We are involved in numerous Prevention campaigns in order to reduce the number of children being burnt and scalded in the UK.
6th – 12th June 2022
Child Safety Week is an annual campaign run by the Child Accident Prevention Trust to raise awareness of the risks of child accidents and how they can be prevented. A range of resources is available to help practitioners run local activities and events and promote safety messages in a fun and engaging way.
12th October 2022
Prevention and good first aid are key to reducing the number of burns and scalds occurring each year, especially in children and the elderly. The National Burn Awareness Day is an annual event held in October.
SafeTea was a national campaign aiming to reduce hot drink burns to young children, and improve first aid to children who have been burned. The SafeTea Campaign was launched across the UK on October 16th 2019, National Burn Awareness Day.
You are around 8 times more likely to die from a fire if you don’t have a working smoke alarm in your home. We support the Home Office’s Fire Kills campaign. Helping to raise awareness of the importance working smoke alarms play in saving lives.
It is predicted that this year 500 children and their families will join the growing number of people who will remember bonfire night for the wrong reasons. They will have been injured as a result of an accident with fireworks.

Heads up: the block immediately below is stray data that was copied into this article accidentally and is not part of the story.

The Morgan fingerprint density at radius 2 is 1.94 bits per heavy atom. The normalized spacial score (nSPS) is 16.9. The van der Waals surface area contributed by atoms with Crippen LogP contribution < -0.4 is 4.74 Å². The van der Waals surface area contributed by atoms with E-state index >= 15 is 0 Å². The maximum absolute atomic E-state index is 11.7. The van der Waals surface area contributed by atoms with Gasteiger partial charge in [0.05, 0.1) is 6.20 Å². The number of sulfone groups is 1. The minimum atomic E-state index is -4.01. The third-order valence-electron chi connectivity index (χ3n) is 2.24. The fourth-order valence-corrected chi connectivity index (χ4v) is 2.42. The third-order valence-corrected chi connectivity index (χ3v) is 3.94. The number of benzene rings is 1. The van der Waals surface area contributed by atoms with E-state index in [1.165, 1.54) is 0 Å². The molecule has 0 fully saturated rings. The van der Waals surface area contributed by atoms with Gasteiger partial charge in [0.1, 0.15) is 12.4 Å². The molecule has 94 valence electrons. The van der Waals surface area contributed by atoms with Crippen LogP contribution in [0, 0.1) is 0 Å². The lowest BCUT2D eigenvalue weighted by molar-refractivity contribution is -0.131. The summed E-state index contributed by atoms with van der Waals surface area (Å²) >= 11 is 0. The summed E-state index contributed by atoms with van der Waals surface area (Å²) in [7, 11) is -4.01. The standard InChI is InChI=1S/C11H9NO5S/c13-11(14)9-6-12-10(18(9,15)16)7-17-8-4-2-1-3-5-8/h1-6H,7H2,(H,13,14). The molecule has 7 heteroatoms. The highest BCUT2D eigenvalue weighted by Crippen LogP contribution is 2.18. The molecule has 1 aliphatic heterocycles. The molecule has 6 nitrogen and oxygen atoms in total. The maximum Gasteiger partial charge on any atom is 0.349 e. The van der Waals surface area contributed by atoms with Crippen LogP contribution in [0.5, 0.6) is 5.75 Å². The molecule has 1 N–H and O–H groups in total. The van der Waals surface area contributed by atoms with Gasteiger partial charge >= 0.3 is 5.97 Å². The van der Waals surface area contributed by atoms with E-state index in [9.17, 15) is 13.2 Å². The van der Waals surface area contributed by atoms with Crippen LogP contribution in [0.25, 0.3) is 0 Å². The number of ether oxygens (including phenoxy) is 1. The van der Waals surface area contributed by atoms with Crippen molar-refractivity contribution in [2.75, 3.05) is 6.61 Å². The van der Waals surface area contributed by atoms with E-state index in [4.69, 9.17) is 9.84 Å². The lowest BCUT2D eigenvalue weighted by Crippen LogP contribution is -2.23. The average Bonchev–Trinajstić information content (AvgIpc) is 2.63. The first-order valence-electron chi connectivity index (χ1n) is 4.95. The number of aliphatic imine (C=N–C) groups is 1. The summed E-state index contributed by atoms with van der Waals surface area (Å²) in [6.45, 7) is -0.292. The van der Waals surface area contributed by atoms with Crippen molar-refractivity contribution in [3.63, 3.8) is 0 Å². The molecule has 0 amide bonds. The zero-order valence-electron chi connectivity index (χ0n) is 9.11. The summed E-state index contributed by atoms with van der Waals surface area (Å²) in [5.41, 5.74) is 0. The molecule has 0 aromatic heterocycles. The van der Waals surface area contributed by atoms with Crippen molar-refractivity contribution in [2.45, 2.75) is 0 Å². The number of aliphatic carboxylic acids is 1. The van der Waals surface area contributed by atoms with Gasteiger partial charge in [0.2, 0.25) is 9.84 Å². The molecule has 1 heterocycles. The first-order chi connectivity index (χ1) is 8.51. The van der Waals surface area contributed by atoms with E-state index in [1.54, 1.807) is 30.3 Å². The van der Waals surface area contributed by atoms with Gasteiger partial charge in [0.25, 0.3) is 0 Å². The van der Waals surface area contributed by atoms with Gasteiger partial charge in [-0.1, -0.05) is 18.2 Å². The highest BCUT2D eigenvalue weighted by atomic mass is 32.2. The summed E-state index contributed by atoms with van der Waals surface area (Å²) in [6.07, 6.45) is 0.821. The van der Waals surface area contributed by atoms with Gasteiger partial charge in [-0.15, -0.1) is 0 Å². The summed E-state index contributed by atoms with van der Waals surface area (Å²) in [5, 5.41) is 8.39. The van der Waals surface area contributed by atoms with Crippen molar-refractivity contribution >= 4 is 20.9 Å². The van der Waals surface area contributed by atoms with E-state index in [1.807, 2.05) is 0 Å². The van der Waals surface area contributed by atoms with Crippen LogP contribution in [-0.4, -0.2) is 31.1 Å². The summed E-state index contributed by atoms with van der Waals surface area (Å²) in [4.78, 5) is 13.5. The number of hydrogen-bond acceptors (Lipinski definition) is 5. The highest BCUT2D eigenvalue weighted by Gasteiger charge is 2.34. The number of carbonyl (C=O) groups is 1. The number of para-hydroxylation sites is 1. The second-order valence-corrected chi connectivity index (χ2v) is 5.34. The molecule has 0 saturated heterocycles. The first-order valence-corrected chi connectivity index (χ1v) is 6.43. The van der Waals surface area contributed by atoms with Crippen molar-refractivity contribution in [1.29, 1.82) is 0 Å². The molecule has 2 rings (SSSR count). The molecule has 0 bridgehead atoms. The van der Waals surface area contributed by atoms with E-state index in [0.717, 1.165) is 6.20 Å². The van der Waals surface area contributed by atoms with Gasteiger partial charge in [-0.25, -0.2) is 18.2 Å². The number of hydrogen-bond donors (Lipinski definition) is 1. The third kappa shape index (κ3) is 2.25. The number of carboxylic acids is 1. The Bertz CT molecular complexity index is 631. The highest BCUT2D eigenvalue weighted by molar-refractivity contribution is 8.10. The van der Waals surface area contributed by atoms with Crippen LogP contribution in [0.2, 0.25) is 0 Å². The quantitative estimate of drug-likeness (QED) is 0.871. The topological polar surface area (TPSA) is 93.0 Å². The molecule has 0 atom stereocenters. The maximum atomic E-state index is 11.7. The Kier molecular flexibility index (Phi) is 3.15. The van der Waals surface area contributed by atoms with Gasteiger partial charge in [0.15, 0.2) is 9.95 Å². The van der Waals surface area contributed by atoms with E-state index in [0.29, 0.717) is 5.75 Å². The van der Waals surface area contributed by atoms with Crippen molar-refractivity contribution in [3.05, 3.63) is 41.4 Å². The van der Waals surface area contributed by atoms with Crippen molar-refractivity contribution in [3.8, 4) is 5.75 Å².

We work closely with the Scottish Burned Children’s Club to highlight the growing number of children who are receiving severe burns from hair straighteners left within their reach. As much as 30 minutes after being unplugged, hair straighteners can still severely burn and permanently scar a child’s delicate skin. After use, switch off and unplug hair straighteners, then put them away to cool down out of reach and sight of children.
Help us to stop scalding by hot water from taps and showers. Nearly 300 people a year are so badly burnt that they have to be admitted to an NHS specialist burns service with severe scalds from tap water in their bath, sink or shower, two thirds of these are children. The young and elderly are especially vulnerable as their skin is thinner, so burns quicker, and they have less ability to remove themselves from the scalding water.
A hot drink can still scald a small child up to 15 minutes after being poured and over 50% of children admitted to hospital have been burnt by hot drinks. These shocking statistics show the importance of increasing awareness of the dangers of scalding to young children. Our Under 5’s Resource Pack has proved extremely successful and has helped many nurseries and children’s centres to highlight these dangers to parents and carers and to introduce a Hot Drinks Policy.